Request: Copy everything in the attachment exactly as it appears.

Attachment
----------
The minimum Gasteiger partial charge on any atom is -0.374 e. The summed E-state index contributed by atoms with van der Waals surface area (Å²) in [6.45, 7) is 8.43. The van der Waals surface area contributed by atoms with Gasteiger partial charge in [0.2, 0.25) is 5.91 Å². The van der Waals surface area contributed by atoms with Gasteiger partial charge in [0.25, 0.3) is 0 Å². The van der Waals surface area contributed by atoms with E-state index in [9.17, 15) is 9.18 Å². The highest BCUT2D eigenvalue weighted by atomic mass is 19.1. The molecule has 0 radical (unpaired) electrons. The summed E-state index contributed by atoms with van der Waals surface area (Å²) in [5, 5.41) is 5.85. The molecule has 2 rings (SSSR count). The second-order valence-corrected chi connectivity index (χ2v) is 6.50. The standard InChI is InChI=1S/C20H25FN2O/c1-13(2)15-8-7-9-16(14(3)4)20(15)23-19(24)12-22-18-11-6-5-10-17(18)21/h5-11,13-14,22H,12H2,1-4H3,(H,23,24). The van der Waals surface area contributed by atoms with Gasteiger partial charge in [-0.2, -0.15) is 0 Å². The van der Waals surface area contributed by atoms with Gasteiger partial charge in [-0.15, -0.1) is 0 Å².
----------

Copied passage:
The minimum Gasteiger partial charge on any atom is -0.374 e. The summed E-state index contributed by atoms with van der Waals surface area (Å²) in [6.45, 7) is 8.43. The van der Waals surface area contributed by atoms with Gasteiger partial charge in [0.2, 0.25) is 5.91 Å². The van der Waals surface area contributed by atoms with Gasteiger partial charge in [0.25, 0.3) is 0 Å². The van der Waals surface area contributed by atoms with E-state index in [9.17, 15) is 9.18 Å². The highest BCUT2D eigenvalue weighted by atomic mass is 19.1. The molecule has 0 radical (unpaired) electrons. The summed E-state index contributed by atoms with van der Waals surface area (Å²) in [5, 5.41) is 5.85. The molecule has 2 rings (SSSR count). The second-order valence-corrected chi connectivity index (χ2v) is 6.50. The standard InChI is InChI=1S/C20H25FN2O/c1-13(2)15-8-7-9-16(14(3)4)20(15)23-19(24)12-22-18-11-6-5-10-17(18)21/h5-11,13-14,22H,12H2,1-4H3,(H,23,24). The van der Waals surface area contributed by atoms with Gasteiger partial charge in [-0.2, -0.15) is 0 Å². The van der Waals surface area contributed by atoms with Gasteiger partial charge in [-0.15, -0.1) is 0 Å².